4 of 5 stars.
Dreams can be the medium of the subconscious or the supernatural. Here, it might even be a blend of the two as an Old World folkloric creature, the kelpie, appears in an Atlanta woman’s feverish, homoerotic dreams. With the every ounce of the landscape screaming metaphor for suppressed sexuality, this first person narrative proves ultimately unreliable for herself and the reader.
The speaker lives in an inherited mansion among many grand old houses that surround and hide an abandoned park in Atlanta. At the heart of the park is the unkempt very shallow pond, brown and fishless. A body of a young thug is found beside the bridge of the pond, drowned–despite the shallow water. Horse hoofs mar the bank by the body.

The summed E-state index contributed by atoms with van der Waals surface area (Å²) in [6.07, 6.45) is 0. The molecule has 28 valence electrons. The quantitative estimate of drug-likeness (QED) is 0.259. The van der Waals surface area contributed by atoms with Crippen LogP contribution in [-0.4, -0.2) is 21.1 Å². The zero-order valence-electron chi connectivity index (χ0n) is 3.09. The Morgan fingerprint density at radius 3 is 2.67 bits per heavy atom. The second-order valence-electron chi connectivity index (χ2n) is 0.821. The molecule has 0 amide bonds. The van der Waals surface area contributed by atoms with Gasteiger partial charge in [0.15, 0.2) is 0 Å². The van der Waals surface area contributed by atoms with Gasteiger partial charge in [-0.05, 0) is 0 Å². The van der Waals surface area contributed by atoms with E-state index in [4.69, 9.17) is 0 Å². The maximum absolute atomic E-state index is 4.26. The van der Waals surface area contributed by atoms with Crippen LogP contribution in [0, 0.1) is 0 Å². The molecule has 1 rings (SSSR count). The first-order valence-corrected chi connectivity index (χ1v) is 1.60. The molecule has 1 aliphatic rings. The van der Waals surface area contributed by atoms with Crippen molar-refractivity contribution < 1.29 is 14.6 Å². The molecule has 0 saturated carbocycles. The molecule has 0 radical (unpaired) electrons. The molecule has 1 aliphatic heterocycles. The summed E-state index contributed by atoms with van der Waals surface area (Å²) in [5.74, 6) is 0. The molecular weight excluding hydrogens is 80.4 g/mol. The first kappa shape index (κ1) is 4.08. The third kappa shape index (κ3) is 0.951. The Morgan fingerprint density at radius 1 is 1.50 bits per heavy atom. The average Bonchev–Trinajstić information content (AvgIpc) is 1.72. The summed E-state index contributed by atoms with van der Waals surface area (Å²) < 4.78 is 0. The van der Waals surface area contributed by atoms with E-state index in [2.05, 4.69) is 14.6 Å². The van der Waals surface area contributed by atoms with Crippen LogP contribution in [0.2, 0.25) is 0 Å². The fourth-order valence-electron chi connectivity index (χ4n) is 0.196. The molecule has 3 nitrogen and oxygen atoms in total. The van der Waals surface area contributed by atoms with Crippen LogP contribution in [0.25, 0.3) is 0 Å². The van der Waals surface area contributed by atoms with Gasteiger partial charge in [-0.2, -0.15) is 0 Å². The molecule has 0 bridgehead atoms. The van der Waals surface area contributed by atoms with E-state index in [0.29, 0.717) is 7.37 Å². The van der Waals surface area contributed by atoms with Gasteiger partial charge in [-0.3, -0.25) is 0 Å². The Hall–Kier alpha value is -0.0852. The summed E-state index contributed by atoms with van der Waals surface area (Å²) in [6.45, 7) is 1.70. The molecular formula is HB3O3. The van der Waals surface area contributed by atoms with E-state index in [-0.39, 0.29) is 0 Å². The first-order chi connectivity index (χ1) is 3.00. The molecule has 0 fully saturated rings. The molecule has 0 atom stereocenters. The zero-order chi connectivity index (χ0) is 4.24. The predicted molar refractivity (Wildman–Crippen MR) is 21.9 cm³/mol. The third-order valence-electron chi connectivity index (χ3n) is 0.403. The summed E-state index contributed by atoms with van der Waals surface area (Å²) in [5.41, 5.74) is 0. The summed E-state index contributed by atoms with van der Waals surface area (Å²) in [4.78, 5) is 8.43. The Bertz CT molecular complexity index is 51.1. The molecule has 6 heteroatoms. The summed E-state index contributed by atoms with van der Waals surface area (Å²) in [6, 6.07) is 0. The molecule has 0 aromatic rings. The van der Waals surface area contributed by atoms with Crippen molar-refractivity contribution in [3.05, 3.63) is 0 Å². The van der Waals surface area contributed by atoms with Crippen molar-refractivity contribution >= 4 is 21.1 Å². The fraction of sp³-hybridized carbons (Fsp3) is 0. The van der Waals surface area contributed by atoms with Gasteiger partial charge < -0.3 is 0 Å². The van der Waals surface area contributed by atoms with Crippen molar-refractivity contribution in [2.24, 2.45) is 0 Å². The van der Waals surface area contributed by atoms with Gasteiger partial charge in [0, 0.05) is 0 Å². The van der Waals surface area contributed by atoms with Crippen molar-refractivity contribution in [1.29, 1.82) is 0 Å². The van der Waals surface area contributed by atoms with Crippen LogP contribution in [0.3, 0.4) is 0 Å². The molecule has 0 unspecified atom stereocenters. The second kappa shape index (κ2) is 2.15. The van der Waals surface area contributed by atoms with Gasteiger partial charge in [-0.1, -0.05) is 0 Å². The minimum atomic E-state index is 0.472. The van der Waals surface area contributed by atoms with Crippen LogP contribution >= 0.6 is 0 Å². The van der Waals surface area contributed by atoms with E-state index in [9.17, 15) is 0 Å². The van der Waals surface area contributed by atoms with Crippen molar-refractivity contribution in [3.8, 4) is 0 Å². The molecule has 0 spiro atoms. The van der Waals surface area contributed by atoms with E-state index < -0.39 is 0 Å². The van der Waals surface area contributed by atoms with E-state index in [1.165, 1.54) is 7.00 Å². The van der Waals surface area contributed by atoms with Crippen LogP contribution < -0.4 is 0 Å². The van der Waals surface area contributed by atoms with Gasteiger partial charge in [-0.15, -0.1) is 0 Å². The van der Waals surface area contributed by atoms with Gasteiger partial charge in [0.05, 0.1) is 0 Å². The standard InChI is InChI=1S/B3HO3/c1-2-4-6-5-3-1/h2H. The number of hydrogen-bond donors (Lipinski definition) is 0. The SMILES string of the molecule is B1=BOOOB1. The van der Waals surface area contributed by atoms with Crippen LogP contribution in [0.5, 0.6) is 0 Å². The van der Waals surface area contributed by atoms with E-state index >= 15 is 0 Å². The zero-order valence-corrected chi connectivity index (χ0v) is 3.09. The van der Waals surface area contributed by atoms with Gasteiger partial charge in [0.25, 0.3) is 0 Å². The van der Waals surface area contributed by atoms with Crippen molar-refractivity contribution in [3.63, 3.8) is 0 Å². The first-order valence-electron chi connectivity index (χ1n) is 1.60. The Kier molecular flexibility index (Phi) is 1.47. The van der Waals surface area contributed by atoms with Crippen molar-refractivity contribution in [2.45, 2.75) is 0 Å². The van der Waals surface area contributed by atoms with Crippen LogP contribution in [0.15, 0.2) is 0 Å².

A mysterious bridle is stowed away under blankets in the attic of the old house. Scottish folklore suggests that a kelpie can alternate between horse and human form unless their bridle is taken from them, trapping them in place and form.
In a series of fever dreams, the woman finds herself naked on the park bridge overlooking the dead body as a likewise naked nymph beckons her to the water, seducing her, asking for the bridle . . . In other dreams, she’s riding a horse invisibly through the streets of Atlanta . . .
This tale appears in Street Magicks edited by Paula Guran. I received this new anthology from Netgalley. The short story was originally published in The Ammonite Violin & Others [Subterranean Press, 2006]. I’ve consistently enjoyed Kiernan’s tales having previously reviewed:
“The Bone’s Prayer”–3 stars
“The Cats of River Street (1925)”–5 stars
“The Mermaid of the Concrete Ocean”–4 stars
“The Transition of Elizabeth Haskings”–5 stars
[Check out my other reviews here.]